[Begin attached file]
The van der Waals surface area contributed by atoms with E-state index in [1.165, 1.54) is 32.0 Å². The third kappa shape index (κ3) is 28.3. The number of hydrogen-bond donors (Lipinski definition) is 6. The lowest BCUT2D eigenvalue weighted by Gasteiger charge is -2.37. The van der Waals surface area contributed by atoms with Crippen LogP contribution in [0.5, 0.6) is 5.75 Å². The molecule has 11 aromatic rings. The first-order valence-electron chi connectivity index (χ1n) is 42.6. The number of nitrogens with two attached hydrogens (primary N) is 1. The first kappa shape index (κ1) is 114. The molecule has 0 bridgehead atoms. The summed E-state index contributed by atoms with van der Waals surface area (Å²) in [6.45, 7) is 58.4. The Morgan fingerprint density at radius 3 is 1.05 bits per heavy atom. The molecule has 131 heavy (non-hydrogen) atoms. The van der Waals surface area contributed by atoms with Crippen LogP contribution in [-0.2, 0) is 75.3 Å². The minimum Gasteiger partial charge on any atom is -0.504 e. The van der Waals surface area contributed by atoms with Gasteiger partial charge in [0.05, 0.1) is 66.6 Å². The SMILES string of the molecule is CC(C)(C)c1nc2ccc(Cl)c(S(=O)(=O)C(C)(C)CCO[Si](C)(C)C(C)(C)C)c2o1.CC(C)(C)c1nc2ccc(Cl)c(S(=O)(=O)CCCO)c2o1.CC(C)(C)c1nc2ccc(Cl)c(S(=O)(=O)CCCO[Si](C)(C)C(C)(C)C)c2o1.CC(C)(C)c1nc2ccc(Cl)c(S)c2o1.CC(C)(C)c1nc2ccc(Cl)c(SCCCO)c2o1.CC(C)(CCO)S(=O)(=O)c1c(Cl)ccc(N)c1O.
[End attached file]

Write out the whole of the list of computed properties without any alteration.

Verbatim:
The van der Waals surface area contributed by atoms with E-state index in [1.165, 1.54) is 32.0 Å². The third kappa shape index (κ3) is 28.3. The number of hydrogen-bond donors (Lipinski definition) is 6. The lowest BCUT2D eigenvalue weighted by Gasteiger charge is -2.37. The van der Waals surface area contributed by atoms with Crippen LogP contribution in [0.5, 0.6) is 5.75 Å². The molecule has 11 aromatic rings. The first-order valence-electron chi connectivity index (χ1n) is 42.6. The number of nitrogens with two attached hydrogens (primary N) is 1. The first kappa shape index (κ1) is 114. The molecule has 0 bridgehead atoms. The summed E-state index contributed by atoms with van der Waals surface area (Å²) in [6.45, 7) is 58.4. The Morgan fingerprint density at radius 3 is 1.05 bits per heavy atom. The molecule has 131 heavy (non-hydrogen) atoms. The van der Waals surface area contributed by atoms with Crippen LogP contribution in [-0.2, 0) is 75.3 Å². The minimum Gasteiger partial charge on any atom is -0.504 e. The van der Waals surface area contributed by atoms with Gasteiger partial charge in [0.05, 0.1) is 66.6 Å². The SMILES string of the molecule is CC(C)(C)c1nc2ccc(Cl)c(S(=O)(=O)C(C)(C)CCO[Si](C)(C)C(C)(C)C)c2o1.CC(C)(C)c1nc2ccc(Cl)c(S(=O)(=O)CCCO)c2o1.CC(C)(C)c1nc2ccc(Cl)c(S(=O)(=O)CCCO[Si](C)(C)C(C)(C)C)c2o1.CC(C)(C)c1nc2ccc(Cl)c(S)c2o1.CC(C)(C)c1nc2ccc(Cl)c(SCCCO)c2o1.CC(C)(CCO)S(=O)(=O)c1c(Cl)ccc(N)c1O.